The strategic operating model

Transforming into the right organisation to execute your strategy

By Paarth Mahendra and Hieu Vuong

In a rapidly changing world, 40% of CEOs believe their current business models will not be viable 10 years from now. A perfect strategy is not enough and as leaders, you can drive your organisation to become more future-ready by refreshing your operating model from a strategic, top-down perspective. That is what we call a ‘strategic operating model’.

A well-designed strategic operating model aligns with your company’s culture and ambitions, delivers early benefits during transformation journeys, mergers or acquisitions, and can create cost efficiencies. Businesses with strategic operating models make the most of their differentiating capabilities, become closer to their customers if that is their goal, foster growth and boost their position in the market.

Getting a strategic operating model right requires an ongoing process rather than a one-time effort. A well-executed strategic operating model can typically serve an organisation optimally for two to three years – so the proactive review cycle must endure to keep the business competitive and, most importantly, relevant.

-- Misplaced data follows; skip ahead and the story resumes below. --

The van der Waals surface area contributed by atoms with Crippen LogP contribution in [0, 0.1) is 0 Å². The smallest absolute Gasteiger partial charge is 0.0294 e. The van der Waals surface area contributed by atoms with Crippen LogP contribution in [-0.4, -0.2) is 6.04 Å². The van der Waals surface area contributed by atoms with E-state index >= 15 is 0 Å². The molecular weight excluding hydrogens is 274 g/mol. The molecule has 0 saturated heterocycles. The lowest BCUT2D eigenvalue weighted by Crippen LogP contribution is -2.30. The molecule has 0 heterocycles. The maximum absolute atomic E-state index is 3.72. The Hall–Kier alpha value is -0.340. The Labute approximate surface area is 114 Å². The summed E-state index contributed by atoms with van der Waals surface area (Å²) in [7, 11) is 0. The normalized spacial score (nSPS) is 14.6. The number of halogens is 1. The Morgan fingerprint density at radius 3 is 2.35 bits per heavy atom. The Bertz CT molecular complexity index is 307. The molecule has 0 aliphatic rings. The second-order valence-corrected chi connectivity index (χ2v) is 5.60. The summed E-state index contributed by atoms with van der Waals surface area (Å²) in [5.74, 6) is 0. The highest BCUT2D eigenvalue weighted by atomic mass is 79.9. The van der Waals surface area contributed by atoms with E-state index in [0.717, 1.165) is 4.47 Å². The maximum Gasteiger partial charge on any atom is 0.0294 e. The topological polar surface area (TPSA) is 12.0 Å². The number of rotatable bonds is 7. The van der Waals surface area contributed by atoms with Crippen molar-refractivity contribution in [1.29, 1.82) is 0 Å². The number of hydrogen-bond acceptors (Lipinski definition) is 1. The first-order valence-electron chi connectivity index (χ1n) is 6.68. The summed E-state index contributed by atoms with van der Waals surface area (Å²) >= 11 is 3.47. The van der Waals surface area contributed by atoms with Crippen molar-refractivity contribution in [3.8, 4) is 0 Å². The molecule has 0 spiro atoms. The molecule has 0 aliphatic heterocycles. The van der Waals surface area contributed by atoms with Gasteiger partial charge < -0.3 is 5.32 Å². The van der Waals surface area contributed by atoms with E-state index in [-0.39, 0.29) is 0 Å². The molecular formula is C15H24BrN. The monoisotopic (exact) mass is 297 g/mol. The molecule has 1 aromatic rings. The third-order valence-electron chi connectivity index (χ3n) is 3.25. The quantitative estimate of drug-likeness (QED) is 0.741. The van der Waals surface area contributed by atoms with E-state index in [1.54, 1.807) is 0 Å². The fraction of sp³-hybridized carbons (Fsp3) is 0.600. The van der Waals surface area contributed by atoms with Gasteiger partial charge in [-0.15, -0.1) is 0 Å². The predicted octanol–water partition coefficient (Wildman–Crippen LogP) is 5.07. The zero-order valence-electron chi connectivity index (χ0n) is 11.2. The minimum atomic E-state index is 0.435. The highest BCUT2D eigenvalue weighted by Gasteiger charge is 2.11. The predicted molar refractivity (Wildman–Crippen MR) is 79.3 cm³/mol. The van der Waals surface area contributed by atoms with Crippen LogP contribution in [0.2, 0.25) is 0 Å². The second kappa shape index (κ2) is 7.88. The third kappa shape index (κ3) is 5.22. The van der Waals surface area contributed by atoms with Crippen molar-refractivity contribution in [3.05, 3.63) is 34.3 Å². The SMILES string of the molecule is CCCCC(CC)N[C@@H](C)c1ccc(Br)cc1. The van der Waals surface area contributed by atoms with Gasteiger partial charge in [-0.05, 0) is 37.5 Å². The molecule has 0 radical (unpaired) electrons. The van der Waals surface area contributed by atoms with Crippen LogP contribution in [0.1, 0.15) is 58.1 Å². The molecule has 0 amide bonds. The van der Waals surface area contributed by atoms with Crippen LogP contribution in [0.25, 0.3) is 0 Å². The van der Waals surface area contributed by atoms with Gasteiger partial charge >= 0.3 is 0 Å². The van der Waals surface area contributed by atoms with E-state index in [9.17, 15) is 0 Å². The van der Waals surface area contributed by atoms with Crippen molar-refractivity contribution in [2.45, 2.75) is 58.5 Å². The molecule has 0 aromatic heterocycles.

“Businesses with strategic operating models make the most of their differentiating capabilities, become closer to their customers if that is their goal, foster growth and boost their position in the market.”

Multiple megatrends are disrupting industries today: accelerating technological advances, climate change, political polarisation, social instability and changing demographics – to name but a few. So it is no wonder that 40% of CEOs (and as many as 72% in certain markets) believe their current business model will not be viable within a decade, as PwC’s 26th Annual Global CEO Survey found.

Although the idea of conducting an operating model review is not new, today’s volatile business environment demands an updated approach: assessing the operating model holistically from a strategic, top-down perspective, rather than tackling one business unit or function at a time. This kind of review is executive-led and capabilities-driven. And in the context of kickstarting an organisation’s transformation journey or deal cycle, it is best done as early as possible.